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Saturday, April 6, 2013

April 3 – 6, 2013 Hue, Vietnam

Hue, situated along the Perfume River, is an amazing city with a rich cultural as well as violent history. It was the royal city, the capital city, and the spiritual center; ruled by emperors under the Nguyen Dynasty for many, many years resisting French involvement until 1945, when communist rule took over and the capital was moved to Hanoi.  (This information was given to us by a local so don't quote me on it but it seems to be accurate.) There are many lovely and historic sites here including ancient tombs, pagodas and, of course the Citadel.

Evening views from our hotel room
Daytime views

Our hotel was situated just a couple of blocks back from the river, giving us a view that was breathtaking.
We were overwhelmed from studying the travel guide, so on our first evening we decided to just take off walking. Although we normally avoid these kinds of places we stopped at a popular western-style restaurant/bar. We were tired from traveling and just wanted a brainless evening. We managed to grab a table on a corner of the upstairs balcony that provided the perfect vantage point for people watching. There was a lot to watch. Local hustlers were at work among the throng of tacky, rude and drunken tourists on the streets below us.
We spent most of the first full day at the Citadel that houses the Imperial City, which again encloses the Forbidden (or Purple) City where the Royal family had resided. The Citadel was contained within a 2.5-kilometer wall and moat. Sadly it was all but destroyed during the 1968 Tet Offensive. What remains, however, has been preserved in a way that we could still sense a flavor of the magnificence of the former palace, surrounding grounds and outbuildings. Some of the remaining statues and structures are stunning in the detail of craftsmanship.
The Imperial City

One of the Gates at the Citadel
dragon at top of gate archway

the moat
main entrance to Citadel

Forbidden city

Royal Theater

By mid afternoon we were roasting in the sweltering heat, and so sought the cool comfort of our hotel for an air-conditioned break and since it was such a highly rated hotel, decided to just grab a late lunch there. Big mistake. The food was extremely average to poor and the prices were out of site but at least we were out of the heat! We decided to have a dip in the pool until the heat of the day passed, only to find that the pool was closed for repairs. In the height of tourist season!?!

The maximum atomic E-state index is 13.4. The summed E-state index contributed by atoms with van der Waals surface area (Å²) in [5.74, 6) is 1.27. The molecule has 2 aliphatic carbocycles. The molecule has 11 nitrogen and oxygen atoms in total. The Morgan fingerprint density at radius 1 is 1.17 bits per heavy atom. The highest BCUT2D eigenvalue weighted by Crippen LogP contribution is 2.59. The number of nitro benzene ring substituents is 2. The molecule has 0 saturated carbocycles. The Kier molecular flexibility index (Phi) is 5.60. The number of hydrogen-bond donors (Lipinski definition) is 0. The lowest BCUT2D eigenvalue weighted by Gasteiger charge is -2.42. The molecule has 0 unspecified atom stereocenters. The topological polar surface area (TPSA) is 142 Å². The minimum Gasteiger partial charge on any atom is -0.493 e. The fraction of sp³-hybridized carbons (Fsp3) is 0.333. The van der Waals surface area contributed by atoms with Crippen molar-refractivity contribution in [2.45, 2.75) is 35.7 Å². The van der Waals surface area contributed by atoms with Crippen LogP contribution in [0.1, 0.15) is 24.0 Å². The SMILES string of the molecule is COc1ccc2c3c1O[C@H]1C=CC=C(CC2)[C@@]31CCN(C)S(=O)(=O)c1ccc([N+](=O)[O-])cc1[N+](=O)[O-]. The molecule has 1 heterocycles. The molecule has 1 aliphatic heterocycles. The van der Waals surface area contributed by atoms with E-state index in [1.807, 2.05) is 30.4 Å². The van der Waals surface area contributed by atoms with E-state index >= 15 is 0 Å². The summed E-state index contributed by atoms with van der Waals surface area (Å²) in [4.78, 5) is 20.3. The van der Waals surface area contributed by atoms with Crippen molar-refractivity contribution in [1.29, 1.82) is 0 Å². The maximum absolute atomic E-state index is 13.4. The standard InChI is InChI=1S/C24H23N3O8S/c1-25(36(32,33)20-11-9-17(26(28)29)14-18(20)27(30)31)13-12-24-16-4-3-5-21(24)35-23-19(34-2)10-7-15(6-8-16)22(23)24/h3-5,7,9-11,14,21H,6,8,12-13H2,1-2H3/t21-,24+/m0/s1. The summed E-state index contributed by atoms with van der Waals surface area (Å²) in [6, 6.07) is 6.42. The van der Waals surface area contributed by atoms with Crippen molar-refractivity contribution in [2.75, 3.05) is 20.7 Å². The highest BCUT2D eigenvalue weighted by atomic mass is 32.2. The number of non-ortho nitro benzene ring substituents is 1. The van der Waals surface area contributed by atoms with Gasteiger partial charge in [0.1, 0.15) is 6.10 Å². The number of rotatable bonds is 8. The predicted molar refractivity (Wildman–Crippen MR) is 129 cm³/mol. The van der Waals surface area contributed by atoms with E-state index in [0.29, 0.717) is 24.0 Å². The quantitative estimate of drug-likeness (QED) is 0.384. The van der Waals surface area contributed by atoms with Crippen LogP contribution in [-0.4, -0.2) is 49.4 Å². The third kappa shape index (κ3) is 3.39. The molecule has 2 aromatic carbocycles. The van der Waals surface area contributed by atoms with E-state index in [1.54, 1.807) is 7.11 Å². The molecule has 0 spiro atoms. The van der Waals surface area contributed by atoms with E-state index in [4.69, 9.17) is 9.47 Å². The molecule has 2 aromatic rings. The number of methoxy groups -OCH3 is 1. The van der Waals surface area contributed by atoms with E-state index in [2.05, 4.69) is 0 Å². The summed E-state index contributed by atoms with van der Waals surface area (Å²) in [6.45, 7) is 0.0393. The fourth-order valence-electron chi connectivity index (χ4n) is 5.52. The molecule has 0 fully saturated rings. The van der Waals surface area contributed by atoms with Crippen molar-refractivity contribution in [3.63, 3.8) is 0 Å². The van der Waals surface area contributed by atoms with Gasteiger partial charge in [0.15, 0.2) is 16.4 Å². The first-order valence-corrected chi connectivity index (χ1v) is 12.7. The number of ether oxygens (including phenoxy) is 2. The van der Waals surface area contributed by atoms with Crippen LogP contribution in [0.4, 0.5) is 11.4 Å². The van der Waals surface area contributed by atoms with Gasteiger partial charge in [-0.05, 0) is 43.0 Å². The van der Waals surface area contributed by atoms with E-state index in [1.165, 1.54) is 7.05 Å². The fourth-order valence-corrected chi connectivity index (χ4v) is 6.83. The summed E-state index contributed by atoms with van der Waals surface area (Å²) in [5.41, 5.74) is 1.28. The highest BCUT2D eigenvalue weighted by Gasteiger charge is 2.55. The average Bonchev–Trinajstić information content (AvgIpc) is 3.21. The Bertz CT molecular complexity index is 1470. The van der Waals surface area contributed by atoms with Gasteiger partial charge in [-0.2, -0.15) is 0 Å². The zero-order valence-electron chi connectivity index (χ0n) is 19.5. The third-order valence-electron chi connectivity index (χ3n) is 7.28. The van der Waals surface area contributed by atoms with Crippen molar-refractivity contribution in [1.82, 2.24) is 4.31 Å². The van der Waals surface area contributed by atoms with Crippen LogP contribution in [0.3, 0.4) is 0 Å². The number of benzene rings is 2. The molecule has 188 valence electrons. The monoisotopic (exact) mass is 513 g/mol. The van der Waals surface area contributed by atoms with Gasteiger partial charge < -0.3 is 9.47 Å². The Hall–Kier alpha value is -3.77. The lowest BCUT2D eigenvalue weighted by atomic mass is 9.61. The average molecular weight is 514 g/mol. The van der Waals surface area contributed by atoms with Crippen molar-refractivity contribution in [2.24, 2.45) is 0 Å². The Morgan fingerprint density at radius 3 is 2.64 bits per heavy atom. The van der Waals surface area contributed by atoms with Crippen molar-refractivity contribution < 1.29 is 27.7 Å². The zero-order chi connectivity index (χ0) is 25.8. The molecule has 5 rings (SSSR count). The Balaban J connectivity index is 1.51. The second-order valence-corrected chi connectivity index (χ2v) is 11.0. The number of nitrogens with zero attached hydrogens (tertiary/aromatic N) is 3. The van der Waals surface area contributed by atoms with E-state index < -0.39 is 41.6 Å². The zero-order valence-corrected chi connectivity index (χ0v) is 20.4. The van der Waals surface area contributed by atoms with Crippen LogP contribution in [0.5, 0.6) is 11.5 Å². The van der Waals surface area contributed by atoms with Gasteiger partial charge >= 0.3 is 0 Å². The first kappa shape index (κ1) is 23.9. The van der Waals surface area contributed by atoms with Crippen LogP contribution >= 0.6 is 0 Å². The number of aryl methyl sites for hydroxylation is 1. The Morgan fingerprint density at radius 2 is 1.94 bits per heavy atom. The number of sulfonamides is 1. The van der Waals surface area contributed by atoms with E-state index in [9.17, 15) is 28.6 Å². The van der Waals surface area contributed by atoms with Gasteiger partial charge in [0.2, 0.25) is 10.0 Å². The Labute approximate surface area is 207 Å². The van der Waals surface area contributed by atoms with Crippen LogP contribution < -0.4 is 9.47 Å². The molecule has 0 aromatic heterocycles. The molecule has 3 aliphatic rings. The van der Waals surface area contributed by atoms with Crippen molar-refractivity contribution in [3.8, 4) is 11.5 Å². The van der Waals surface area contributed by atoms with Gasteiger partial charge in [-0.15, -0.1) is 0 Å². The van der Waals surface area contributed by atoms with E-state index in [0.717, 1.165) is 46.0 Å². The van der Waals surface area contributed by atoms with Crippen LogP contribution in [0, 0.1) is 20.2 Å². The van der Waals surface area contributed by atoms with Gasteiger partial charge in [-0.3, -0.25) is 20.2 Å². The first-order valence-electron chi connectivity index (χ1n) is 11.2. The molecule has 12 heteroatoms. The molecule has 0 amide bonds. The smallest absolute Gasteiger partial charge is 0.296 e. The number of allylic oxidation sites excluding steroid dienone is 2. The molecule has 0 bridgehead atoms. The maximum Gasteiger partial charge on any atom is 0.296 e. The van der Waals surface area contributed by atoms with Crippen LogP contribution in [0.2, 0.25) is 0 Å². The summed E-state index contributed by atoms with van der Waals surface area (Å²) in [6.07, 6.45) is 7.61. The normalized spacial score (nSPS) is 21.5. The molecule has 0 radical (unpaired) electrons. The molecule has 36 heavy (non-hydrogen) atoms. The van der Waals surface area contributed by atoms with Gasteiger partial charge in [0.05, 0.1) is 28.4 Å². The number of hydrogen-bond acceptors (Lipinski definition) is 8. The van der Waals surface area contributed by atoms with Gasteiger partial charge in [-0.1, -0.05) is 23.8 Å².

Back out on the street we meandered, following the most shaded areas using that as our master sightseeing plan. There are so many Vietnam War relics scattered about the town; American and Russian tanks, aircraft and heavy artillery were found in clusters of fenced off areas.
 Little museums housing Royal and religious artifacts were abundant.

All along the streets (as in Cambodia) we found hundreds and hundreds of military artifacts for sale: ammo, medals, hashish pipes, opium pots and personal effects that had been owned by locals and soldiers. Anything and everything was for sale. We ended our day with a massage before freshening up for dinner.

Friday we headed out for more sizzling hot touring of the famous pagodas and sightseeing. The heat and humidity really did detract from our ability to truly enjoy the sights.

 By 10:00 AM you could feel yourself boiling from the inside out and all we wanted to really do was to get into the pool that was of course closed. The most impressive and famous pagoda is the Thien Mu Pagoda that remains a working monastery today.

It houses the car in which a monk named Thic Quang Duc drove himself to Saigon in 1963, where he disembarked, sat down in the lotus position on a busy intersection then poured a can of gasoline over his head and burned himself to death in protest of the Nao Dinh Diem regime's policies against religious freedom, particularly persecution of Buddhists.
That night we treated ourselves to a 5-star dinner at the Les Jardins de La Carambole.

Early Saturday we boarded a train to the Danang airport to catch our flight to Hanoi.

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